Research Article: Tuberculosis Drug Resistance Mutation Database

Date Published: February 10, 2009

Publisher: Public Library of Science

Author(s): Andreas Sandgren, Michael Strong, Preetika Muthukrishnan, Brian K Weiner, George M Church, Megan B Murray

Abstract: Andreas Sandgren and colleagues describe a new comprehensive resource on drug resistance mutations inM. tuberculosis.

Partial Text: Tuberculosis (TB) remains the leading cause of death from a largely preventable and curable infectious disease, with an estimated 1.7 million deaths in 2006 [1]. Global prospects for TB control are challenged by the emergence of drug-resistant strains, especially those that are multidrug resistant (MDR) and extensively drug resistant (XDR) [2].

Drug resistance in TB is believed to be mediated exclusively by chromosomal mutations, which affect either the drug target itself or bacterial enzymes that activate prodrugs. Since the early 1990s, numerous studies have described the genetic mechanisms of drug resistance in Mycobacterium tuberculosis, and a wealth of data has accumulated on the mutations found in isolates resistant to specific drugs [5]. For some drugs, like isoniazid and rifampicin, a large number of mutations have been identified that confer resistance, and these mutations account for most of the resistance found among clinical isolates. For other drugs, such as streptomycin and many of the second-line drugs, known drug resistance mutations occur in only a small proportion of resistant isolates [5]. As resistance has become even more prevalent, and high-throughput sequencing methods and genotyping strategies have been developed and refined, large-scale studies to identify the mutations associated with resistance have been undertaken throughout the world. Until now, there has been no single resource where such drug resistance mutation data are readily available to use in research and development. In order to propel the use of the data that are scattered over a large number of publications, many of which are not readily accessible to researchers around the globe, we have compiled the data available on drug resistance mutations in M. tuberculosis in an open-access database that can be used for a diverse array of purposes.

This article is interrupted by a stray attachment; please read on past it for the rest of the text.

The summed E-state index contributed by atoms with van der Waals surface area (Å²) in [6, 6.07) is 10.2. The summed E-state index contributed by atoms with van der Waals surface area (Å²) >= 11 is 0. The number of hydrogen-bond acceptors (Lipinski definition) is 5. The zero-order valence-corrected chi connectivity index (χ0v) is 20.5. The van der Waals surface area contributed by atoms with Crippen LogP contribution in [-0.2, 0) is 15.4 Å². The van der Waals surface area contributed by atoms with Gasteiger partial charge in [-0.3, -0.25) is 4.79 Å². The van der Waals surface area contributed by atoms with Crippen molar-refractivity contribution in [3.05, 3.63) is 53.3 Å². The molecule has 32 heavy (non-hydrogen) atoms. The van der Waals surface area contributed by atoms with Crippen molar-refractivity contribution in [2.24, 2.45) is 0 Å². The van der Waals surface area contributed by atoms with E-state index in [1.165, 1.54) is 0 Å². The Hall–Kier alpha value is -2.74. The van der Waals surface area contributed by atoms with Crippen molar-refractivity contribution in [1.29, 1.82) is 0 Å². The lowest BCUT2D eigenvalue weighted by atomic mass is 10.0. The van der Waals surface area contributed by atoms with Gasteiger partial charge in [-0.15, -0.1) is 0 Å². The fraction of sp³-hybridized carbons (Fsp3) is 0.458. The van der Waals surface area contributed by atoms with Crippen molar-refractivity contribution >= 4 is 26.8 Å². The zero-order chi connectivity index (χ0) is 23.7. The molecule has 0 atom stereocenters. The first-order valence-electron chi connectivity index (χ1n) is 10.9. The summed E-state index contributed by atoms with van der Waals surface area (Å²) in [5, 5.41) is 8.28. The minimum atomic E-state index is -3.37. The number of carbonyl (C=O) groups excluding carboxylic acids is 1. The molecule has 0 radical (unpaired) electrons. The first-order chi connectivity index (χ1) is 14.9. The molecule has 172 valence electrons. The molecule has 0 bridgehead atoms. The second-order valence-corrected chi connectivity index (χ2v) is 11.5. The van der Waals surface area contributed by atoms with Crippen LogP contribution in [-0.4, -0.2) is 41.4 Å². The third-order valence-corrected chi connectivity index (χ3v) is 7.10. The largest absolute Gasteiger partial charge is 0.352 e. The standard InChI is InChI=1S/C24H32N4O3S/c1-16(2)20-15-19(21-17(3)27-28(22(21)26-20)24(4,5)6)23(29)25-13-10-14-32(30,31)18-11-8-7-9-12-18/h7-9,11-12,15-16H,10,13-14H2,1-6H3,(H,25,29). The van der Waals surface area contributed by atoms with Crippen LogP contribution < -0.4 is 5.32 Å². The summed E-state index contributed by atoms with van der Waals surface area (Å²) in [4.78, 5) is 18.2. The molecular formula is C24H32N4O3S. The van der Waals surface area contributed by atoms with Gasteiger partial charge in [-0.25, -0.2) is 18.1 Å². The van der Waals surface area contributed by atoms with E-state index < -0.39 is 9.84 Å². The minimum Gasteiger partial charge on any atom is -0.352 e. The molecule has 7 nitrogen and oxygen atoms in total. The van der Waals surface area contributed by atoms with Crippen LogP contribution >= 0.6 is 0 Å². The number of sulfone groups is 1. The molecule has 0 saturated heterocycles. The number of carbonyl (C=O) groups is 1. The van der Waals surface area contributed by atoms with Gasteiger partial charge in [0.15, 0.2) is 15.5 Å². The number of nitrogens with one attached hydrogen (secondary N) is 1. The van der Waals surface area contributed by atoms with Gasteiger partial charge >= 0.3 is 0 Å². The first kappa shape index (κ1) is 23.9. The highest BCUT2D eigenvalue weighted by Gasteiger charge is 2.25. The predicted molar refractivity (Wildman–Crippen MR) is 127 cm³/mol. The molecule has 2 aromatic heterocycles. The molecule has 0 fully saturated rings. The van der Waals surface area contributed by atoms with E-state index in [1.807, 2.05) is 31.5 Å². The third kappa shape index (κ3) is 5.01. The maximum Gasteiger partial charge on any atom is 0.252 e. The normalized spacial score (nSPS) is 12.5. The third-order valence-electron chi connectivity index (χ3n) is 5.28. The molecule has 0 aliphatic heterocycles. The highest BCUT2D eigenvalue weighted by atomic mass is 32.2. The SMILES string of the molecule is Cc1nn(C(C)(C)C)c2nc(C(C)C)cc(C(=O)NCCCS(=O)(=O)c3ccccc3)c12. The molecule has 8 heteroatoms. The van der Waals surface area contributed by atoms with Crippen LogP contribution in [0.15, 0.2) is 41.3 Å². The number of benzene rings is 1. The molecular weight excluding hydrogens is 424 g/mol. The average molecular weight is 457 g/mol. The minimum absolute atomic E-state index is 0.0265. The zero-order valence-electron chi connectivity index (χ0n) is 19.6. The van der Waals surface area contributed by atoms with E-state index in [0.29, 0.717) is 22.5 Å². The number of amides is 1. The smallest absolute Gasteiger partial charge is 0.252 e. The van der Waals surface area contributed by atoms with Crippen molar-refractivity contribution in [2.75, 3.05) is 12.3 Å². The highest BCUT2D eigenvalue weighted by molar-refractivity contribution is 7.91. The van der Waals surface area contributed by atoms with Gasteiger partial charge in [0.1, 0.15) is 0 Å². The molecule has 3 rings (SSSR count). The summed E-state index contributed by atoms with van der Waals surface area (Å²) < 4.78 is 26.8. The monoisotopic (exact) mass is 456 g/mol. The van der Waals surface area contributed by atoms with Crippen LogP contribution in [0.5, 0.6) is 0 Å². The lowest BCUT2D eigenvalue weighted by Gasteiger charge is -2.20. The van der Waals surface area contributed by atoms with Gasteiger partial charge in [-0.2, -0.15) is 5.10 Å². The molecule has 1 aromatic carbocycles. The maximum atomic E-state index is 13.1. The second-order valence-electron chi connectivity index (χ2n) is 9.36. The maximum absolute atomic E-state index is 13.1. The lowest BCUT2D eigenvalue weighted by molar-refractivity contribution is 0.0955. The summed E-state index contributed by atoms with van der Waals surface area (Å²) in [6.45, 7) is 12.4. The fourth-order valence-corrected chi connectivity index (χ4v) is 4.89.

Centralized databases, curated from the literature or high-throughput experiments [6,7], have helped usher in the era of systems biology [8], and have helped researchers identify global trends and important biological features that would have only been apparent through a comprehensive analysis of the combined data [9]. Examples include protein–protein interaction databases [10,11], genomic databases [12,13], and microarray databases [14–16]. Through this project we present a new database devoted to drug resistance mutations in TB, called the TB Drug Resistance Mutation Database (TBDReaMDB). By providing a comprehensive, single resource of drug resistance mutations in TB, we hope to accelerate and encourage new discoveries that will have applications ranging from diagnostics to drug discovery. We envision that this database will expand as additional mutations are identified in the coming years and will serve as a platform for diverse analyses and projects. TBDReaMDB also complements other TB-related databases such as TBDB (http://www.tbdb.org/), a recently developed Web-based resource housing both annotated genome sequence data and expression data from M. tuberculosis and related species [17].